The Meal Ready-to-Eat

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The MRE (Meal - Ready to Eat) Retort Pouch
and Component Packaging

OUTLINE

I. Abstract

A. The Meal, Ready-to-Eat
B. Nutrition
1) Caloric value
2) Recommended Daily Allowance

II. Introduction to the Retort Pouch

A. Make-up of the pouch
1) Tri-laminate MRE retort pouch
2) Manufacturing specification
3) Thermo-stability requirements

B. Laminate qualities
1) Three layers and object of design implementation

C. Possible problems with military retort pouch use
1) Punctures, tears, holes
2) Outer carton use and integrity boost

III. Difference between retort pouch and non-retort pouch

A. Adhesive use on seals

B. Types of food and retort pouch use

C. Other packaging use in MRE

IV. Retort Pouch Printing

A. Required Markings

B. Soldier or inspector use of markings

V. Defects Likely to Occur

A. Delamination

B. Inspection for defect pouches

VI. Design Improvement and Testing
A. Laboratory testing of pouch suitability

B. Pouch component shelf-life
1) Freezing effects
2) Dry storage shelf-life
3) Refrigerated shelf-life

VII. Summation

A. Combat soldier acceptance

B. Field feedback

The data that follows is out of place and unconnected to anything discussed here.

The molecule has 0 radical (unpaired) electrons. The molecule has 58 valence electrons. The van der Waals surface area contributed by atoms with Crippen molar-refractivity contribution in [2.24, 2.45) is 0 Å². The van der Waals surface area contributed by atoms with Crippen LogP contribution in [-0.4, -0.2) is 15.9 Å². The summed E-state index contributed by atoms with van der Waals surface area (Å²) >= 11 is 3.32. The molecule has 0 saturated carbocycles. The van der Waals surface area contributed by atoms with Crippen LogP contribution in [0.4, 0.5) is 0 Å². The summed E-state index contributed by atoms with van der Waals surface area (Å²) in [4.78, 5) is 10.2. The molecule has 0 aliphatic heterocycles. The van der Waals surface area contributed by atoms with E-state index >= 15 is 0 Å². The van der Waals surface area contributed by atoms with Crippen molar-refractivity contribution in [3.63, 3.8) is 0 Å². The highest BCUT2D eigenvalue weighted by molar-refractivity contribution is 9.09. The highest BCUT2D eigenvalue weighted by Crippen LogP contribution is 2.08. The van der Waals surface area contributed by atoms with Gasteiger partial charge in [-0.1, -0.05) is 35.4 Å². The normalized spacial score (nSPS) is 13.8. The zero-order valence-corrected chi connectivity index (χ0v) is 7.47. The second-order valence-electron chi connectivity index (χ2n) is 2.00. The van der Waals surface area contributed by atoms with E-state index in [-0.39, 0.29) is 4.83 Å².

The Meal, Ready-To-Eat (MRE) has been specially designed to sustain an individual soldier in heavy activity such as during actual military operations when normal food service facilities are not available. The MRE is a totally self-contained operational ration consisting of a full meal packed in a flexible meal bag. The full bag is lightweight and fits easily into the soldier's military field clothing pockets. The contents of one MRE meal bag provide an average of 1250 kilocalories (13 % protein, 36 % fat, and 51 % carbohydrates). It also provides 1/3 of the Military Recommended Daily Allowance of vitamins and minerals as determined by the Surgeon General of the United States. Most of the food components of the MRE are packaged in flexible packages. Some of the packages are the same or very similar to those used for previous types of operational ration components, but others are newer forms of packaging technology such as the vacuum packed tri-laminate, non-retortable pouch, and the tri-laminate, retortable pouch. Since almost all of the primary and secondary components of the MRE are packaged in tri-laminate pouches, these will be the primary presentation focus. The retortable pouch, often referred to as the flexible can, is what brought the MRE into production in 1980. It is fabricated as a three-ply laminate consisting of, from inside to outside, a 0.003 to 0.004 inch thick polyolefin layer, a 0.00035 to 0.0007 inch thick aluminum foil layer, and a 0.0005 inch thick polyester layer. When fabricated in accordance with military specifications, it should be able to withstand thermal processing, or retort processing, and a wide temperature range sufficient enough to prevent package damage during transportation and storage. Food packaged in a conventional can must be cooked approximately twice as long as food contained in a retort pouch, as well. To sterilize the food contained in either form of packaging, it must be brought up to approximately 245° F and kept there for a specified period of time. Retort packages have a thin profile and a high ratio of surface area to volume. Heat penetrates the food much more quickly when it only has to reach the inside of an approximately half-inch-thick mass, rather than a much larger mass in a round can. Coloring is also applied to either the exterior or interior surface of the polyester layer. While the pouch is considered a "tough" package, it is not indestructible. The strength of the pouch and its resistance to damage comes from its tri-laminar structure. Strength of the pouch has always been an issue for the...
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